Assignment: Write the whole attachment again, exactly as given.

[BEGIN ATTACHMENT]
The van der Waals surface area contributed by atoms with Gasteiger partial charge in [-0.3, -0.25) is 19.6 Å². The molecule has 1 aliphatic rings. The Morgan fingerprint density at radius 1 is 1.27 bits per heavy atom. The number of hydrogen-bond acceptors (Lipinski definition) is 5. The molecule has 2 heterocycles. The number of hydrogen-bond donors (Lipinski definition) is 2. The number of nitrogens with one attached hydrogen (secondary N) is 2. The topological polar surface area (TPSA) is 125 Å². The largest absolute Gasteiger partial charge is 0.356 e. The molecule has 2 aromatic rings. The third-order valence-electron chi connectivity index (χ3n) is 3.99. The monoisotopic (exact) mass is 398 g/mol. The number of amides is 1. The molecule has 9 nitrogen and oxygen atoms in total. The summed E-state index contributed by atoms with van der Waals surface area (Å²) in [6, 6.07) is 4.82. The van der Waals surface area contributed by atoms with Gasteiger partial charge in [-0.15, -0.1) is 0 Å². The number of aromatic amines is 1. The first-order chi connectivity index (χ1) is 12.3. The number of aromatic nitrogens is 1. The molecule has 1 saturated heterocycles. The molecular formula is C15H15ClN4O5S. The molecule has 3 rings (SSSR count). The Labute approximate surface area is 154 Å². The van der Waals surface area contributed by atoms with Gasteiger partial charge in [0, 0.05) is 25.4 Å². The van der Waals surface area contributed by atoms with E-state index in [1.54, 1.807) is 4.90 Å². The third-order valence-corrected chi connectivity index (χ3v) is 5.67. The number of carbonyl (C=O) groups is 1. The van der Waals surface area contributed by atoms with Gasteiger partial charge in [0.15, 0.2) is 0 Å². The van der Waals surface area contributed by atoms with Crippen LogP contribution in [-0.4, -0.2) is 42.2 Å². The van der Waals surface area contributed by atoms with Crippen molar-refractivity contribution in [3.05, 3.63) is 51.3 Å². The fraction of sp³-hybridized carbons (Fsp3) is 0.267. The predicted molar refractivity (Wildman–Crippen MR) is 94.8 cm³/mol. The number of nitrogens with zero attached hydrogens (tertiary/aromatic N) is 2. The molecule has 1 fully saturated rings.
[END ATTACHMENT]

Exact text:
The van der Waals surface area contributed by atoms with Gasteiger partial charge in [-0.3, -0.25) is 19.6 Å². The molecule has 1 aliphatic rings. The Morgan fingerprint density at radius 1 is 1.27 bits per heavy atom. The number of hydrogen-bond acceptors (Lipinski definition) is 5. The molecule has 2 heterocycles. The number of hydrogen-bond donors (Lipinski definition) is 2. The number of nitrogens with one attached hydrogen (secondary N) is 2. The topological polar surface area (TPSA) is 125 Å². The largest absolute Gasteiger partial charge is 0.356 e. The molecule has 2 aromatic rings. The third-order valence-electron chi connectivity index (χ3n) is 3.99. The monoisotopic (exact) mass is 398 g/mol. The number of amides is 1. The molecule has 9 nitrogen and oxygen atoms in total. The summed E-state index contributed by atoms with van der Waals surface area (Å²) in [6, 6.07) is 4.82. The van der Waals surface area contributed by atoms with Gasteiger partial charge in [-0.15, -0.1) is 0 Å². The number of aromatic amines is 1. The first-order chi connectivity index (χ1) is 12.3. The number of aromatic nitrogens is 1. The molecule has 1 saturated heterocycles. The molecular formula is C15H15ClN4O5S. The molecule has 3 rings (SSSR count). The Labute approximate surface area is 154 Å². The van der Waals surface area contributed by atoms with Gasteiger partial charge in [0, 0.05) is 25.4 Å². The van der Waals surface area contributed by atoms with E-state index in [1.54, 1.807) is 4.90 Å². The third-order valence-corrected chi connectivity index (χ3v) is 5.67. The number of carbonyl (C=O) groups is 1. The van der Waals surface area contributed by atoms with Gasteiger partial charge in [0.15, 0.2) is 0 Å². The van der Waals surface area contributed by atoms with Crippen LogP contribution in [-0.4, -0.2) is 42.2 Å². The van der Waals surface area contributed by atoms with Crippen molar-refractivity contribution in [3.05, 3.63) is 51.3 Å². The fraction of sp³-hybridized carbons (Fsp3) is 0.267. The predicted molar refractivity (Wildman–Crippen MR) is 94.8 cm³/mol. The number of nitrogens with zero attached hydrogens (tertiary/aromatic N) is 2. The molecule has 1 fully saturated rings.